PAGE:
Victim choice polymorphism refers to victim inconsistency in a series of offenses by the same perpetrator, such as in the domains of victim age, victim gender, and victim-offender relationship. Past studies have found that victim age polymorphic offenders have higher rates of sexual recidivism than offenders against adults only and offenders against children only. Few studies, however, have examined gender and relationship polymorphism, or accounted for the impact of the number of past victims. The present study analyzed the relationship between polymorphism and sexual recidivism, while controlling for the number of victims...
March 2018: Sexual Abuse: a Journal of Research and Treatment
Joan A Reid
Few researchers have examined sex trafficking of girls with intellectual disabilities (IDs). Drawing from 54 juvenile sex trafficking (JST) cases, this exploratory, mixed methods study compared 15 JST cases involving girls with ID with 39 JST cases involving girls without ID. Findings revealed a disproportionate risk for exploitation in JST for girls with ID, endangering circumstances creating vulnerability among this population, as well as the perpetrator-victim dynamics that complicate prevention and intervention...
March 2018: Sexual Abuse: a Journal of Research and Treatment
Sara Jones, Josh Cisler, Hugo Morais, Shasha Bai
To effectively address the needs of youth who perpetrate sexual violence and reduce rates of recidivism, a better understanding of the mechanisms of juvenile sexual offending is needed. Current literature identifies various factors that are believed to put youth at risk for sexual offending, two of which are empathy deficits and childhood sexual abuse (CSA). The extent to which empathy deficits contribute to juvenile sexual offending, however, is often debated, though studies have not yet explored a neurobehavioral model of this mechanism...
February 2018: Sexual Abuse: a Journal of Research and Treatment
Lyne Piché, Jeffrey Mathesius, Patrick Lussier, Anton Schweighofer
The role of primary prevention of sexual offences is an understudied area. The current study examined a sample ( N = 100) of men charged or convicted of a sexual offence to determine their interest in interventions that could be offered prior to offending, reasons for not seeking out interventions in the past, and demographic information including onset of deviant sexual fantasy and interests. The majority indicated that preventative interventions, including individual and group treatment, would have been beneficial, but inaccessibility of interventions and fear of arrest prevented them from seeking services...
February 2018: Sexual Abuse: a Journal of Research and Treatment
Hugo B Morais, Apryl A Alexander, Rebecca L Fix, Barry R Burkhart
Most studies on the mental health consequences of childhood sexual abuse (CSA) focus predominantly on CSA survivors who do not commit sexual offenses. The current study examined the effects of CSA on 498 male adolescents adjudicated for sexual offenses who represent the small portion of CSA survivors who engage in sexual offenses. The prevalence of internalizing symptoms, parental attachment difficulties, specific sexual offending behaviors, and risk for sexually offending were compared among participants with and without a history of CSA...
February 2018: Sexual Abuse: a Journal of Research and Treatment
Kevin L Nunes, Chantal A Hermann, Kristen White, Cathrine Pettersen, Kurt Bumby
Cognitive distortions are often referred to as attitudes toward rape in theory, research, and clinical practice pertaining to sexual aggression. In the social-psychological literature, however, attitudes are typically defined as evaluations; thus, in this context, attitudes toward rape are considered evaluations of rape (e.g., rape is negative vs. positive). The purpose of the current study was to explore whether a widely used measure of cognitive distortions (RAPE Scale; Bumby, 1996) assesses evaluation of rape, and, if not, whether evaluation of rape and the cognitions assessed by the RAPE Scale are independently associated with sexually aggressive behavior...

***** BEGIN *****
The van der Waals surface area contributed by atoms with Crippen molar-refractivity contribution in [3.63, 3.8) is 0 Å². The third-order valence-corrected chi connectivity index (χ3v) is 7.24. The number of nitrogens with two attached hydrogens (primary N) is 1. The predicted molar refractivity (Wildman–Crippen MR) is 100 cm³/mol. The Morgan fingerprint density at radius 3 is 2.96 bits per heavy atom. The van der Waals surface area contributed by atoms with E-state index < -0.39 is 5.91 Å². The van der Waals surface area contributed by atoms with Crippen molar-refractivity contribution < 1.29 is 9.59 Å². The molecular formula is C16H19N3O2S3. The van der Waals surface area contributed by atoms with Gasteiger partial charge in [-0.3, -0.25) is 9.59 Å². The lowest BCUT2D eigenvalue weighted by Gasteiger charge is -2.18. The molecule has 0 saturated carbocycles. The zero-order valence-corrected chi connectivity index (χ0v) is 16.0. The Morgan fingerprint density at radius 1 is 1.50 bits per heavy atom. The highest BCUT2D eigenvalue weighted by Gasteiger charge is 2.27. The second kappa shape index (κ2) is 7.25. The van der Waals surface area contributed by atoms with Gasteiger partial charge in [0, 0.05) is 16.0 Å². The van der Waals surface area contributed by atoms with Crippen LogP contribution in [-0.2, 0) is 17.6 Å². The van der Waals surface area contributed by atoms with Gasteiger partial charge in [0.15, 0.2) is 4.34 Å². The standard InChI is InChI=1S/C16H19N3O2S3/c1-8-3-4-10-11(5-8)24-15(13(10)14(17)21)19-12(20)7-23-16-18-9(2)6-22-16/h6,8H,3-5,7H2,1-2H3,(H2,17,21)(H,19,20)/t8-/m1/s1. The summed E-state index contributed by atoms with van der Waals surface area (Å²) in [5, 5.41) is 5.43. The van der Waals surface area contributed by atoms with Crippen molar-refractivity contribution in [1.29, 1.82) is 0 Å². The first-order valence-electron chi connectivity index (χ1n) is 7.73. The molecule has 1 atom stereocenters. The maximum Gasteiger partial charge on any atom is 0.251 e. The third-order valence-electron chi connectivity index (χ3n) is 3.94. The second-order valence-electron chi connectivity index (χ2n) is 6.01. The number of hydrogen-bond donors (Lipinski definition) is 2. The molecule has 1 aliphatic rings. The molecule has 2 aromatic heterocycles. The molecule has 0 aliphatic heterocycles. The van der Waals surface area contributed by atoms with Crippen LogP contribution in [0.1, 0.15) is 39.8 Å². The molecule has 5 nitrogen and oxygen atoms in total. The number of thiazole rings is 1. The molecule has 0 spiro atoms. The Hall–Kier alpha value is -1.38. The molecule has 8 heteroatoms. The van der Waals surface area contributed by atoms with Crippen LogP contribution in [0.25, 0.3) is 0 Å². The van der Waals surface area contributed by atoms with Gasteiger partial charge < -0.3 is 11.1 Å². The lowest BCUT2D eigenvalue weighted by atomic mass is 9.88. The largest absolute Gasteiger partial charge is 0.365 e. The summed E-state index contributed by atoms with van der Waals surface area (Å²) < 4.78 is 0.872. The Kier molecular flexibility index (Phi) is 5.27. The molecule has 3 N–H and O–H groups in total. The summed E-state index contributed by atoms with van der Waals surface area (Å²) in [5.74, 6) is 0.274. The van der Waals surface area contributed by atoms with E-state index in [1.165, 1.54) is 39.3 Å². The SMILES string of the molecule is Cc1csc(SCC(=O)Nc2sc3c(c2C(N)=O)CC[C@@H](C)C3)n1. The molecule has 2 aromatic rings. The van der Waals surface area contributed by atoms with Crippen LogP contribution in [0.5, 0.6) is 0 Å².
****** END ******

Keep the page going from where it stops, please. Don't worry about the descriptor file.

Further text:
February 2018: Sexual Abuse: a Journal of Research and Treatment
Anna Konrad, Laura F Kuhle, Till Amelung, Klaus M Beier
Although emotional congruence with children (ECWC) is a risk factor for sexual offending against children, its conceptual validity has hardly been researched. This study aims to explore the construct of ECWC by evaluating the factor structure of the Child Identification Scale (CIS-R) and its relation to facets of sexual preference and child sexual abuse behaviors. It was hypothesized that the measure comprises consistent subscales that are differently associated with aspects of sexual preference and sexual offending against children...
February 2018: Sexual Abuse: a Journal of Research and Treatment
Sarah McMahon, Leila Wood, Julia Cusano, Lisa M Macri
Campus sexual assault (CSA) has received unprecedented attention over recent years, resulting in an abundance of federal guidance and mandates. In response, efforts to address and prevent CSA at Institutions of Higher Education (IHE) across the country have grown quickly, including the development and implementation of programs and policies. Because the changes on campuses have occurred at such a rapid pace, a number of gaps exist within the field of CSA research. To ensure that changes on IHE are evidence-based, there is a need to review the existing research available and the inquiry still needed, based on key areas outlined in federal guidance, the expressed needs of campus community members, survivors, and students who commit sexual offenses on college campuses...
January 1, 2018: Sexual Abuse: a Journal of Research and Treatment
Andrew Day, Stuart Ross, Sharon Casey, James Vess, Diana Johns, Gaynor Hobbs
Current evidence about the impact of specialized sex offender treatment on reoffending remains inconsistent, drawing attention to the need to focus more on those program characteristics that potentially moderate outcome. This review considers current professional perspectives and evidence on two defining aspects of treatment: its intensity and timing. It is concluded that insufficient evidence currently exists to articulate best practice in this area and there is a pressing need to collect empirical evidence about the effectiveness of different intensity treatments offered at different stages of sentence...
December 1, 2017: Sexual Abuse: a Journal of Research and Treatment
Michael C Seto, Jeffrey C Sandler, Naomi J Freeman
This study examined the predictive and concurrent validity of the Screening Scale for Pedophilic Interests (SSPI) and its recent revision (SSPI-2), using a large sample of 2,416 sex offenders deemed not to be in need of civil management in New York State. Both SSPI and SSPI-2 scores were significantly and positively related to sexual rearrest, but the SSPI-2 provided greater discrimination in rearrest within 5 years across possible scores. Neither measure significantly added to the prediction of sexual rearrest provided by the Static-99R...
October 2017: Sexual Abuse: a Journal of Research and Treatment